Medical negligence – A new test

INTRODUCTION Medical law is an expanding legal field, evolving with the times. Doctors were previously thought to know best, leaving patients with little or no say in the choice of treatments. However, access to knowledge, medical or otherwise, has seen a change in the nature of the doctor-patient relationship, with more emphasis given to patient autonomy. This landmark decision, in an attempt to strike a balance between both interests, has modified the Montgomery test and adopted a new three-stage test in determining the standard of care expected from a doctor in giving medical advice to his patients
THE FACTS In 2013, the appellant, Tan Sri Clement Hii Chii Kok (“the Patient”) was found to have pancreatic lesions which were diagnosed to be tumours. Several treatment options were presented and surgery for the removal of the pancreatic lesions was decided. Post-operative findings showed that the Patient’s pancreas had a hyperplasia and not tumours. Nevertheless, the Patient recovered well after surgery and was discharged from the hospital. The Patient subsequently developed complications and had to undergo further consultations and operations. After being discharged, the Patient brought a claim against his surgeon, Professor Ooi Peng Jin London Lucien (“Dr Ooi”) and the National Cancer Centre of Singapore Pte Ltd (“NCCS”) (“the Respondents”) for negligence.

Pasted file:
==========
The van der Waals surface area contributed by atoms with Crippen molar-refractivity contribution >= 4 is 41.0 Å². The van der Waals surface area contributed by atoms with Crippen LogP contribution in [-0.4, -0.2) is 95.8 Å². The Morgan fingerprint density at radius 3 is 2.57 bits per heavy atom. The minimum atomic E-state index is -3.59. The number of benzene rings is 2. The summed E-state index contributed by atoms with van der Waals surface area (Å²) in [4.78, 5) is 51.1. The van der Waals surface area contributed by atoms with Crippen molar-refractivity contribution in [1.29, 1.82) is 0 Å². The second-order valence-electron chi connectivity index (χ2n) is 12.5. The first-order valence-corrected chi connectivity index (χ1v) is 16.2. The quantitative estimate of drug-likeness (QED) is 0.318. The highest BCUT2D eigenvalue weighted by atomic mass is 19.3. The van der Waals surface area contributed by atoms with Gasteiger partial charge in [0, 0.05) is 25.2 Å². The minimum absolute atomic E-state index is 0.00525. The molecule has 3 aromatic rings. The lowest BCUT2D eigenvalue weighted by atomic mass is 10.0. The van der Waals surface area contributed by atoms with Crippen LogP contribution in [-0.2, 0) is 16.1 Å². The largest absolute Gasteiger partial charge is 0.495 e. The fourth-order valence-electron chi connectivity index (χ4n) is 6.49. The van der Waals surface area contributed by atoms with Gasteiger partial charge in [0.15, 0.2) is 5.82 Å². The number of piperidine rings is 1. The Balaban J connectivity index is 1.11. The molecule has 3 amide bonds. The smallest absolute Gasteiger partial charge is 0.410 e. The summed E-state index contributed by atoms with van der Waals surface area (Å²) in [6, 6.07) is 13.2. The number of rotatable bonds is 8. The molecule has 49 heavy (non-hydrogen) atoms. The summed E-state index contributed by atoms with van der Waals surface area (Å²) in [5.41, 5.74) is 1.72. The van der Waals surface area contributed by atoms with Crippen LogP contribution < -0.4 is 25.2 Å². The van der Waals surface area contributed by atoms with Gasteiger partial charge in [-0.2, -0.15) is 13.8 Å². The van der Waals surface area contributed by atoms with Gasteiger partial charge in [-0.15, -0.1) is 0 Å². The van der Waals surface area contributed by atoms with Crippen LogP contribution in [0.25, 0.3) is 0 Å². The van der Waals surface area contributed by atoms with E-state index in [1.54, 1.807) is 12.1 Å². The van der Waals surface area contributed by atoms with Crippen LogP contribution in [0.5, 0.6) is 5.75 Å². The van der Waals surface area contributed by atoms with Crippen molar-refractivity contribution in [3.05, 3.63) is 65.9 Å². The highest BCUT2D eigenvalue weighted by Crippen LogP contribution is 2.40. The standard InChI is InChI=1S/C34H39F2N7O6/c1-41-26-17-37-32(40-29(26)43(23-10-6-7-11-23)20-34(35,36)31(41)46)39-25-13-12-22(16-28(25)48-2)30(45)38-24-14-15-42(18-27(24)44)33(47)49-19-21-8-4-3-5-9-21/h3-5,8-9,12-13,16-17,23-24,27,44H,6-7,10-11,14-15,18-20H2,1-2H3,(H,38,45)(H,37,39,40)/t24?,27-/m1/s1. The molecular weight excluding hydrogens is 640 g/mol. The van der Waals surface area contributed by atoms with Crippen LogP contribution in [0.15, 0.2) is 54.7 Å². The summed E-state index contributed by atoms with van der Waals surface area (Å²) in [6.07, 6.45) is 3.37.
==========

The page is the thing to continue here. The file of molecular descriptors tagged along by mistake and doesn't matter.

THE ISSUES The main issues discussed were (i) what the applicable test(s) is/are in relation to the assessment of the standard of care in medical negligence, and (ii) whether the Respondents fell below that standard of care.
THE DECISIONS The High Court dismissed the claim in its entirety. The Court of Appeal agreed with the decision of the High Court and held that the applicable standards in relation to the entirety of the Respondents’ interaction with the Patient were not breached.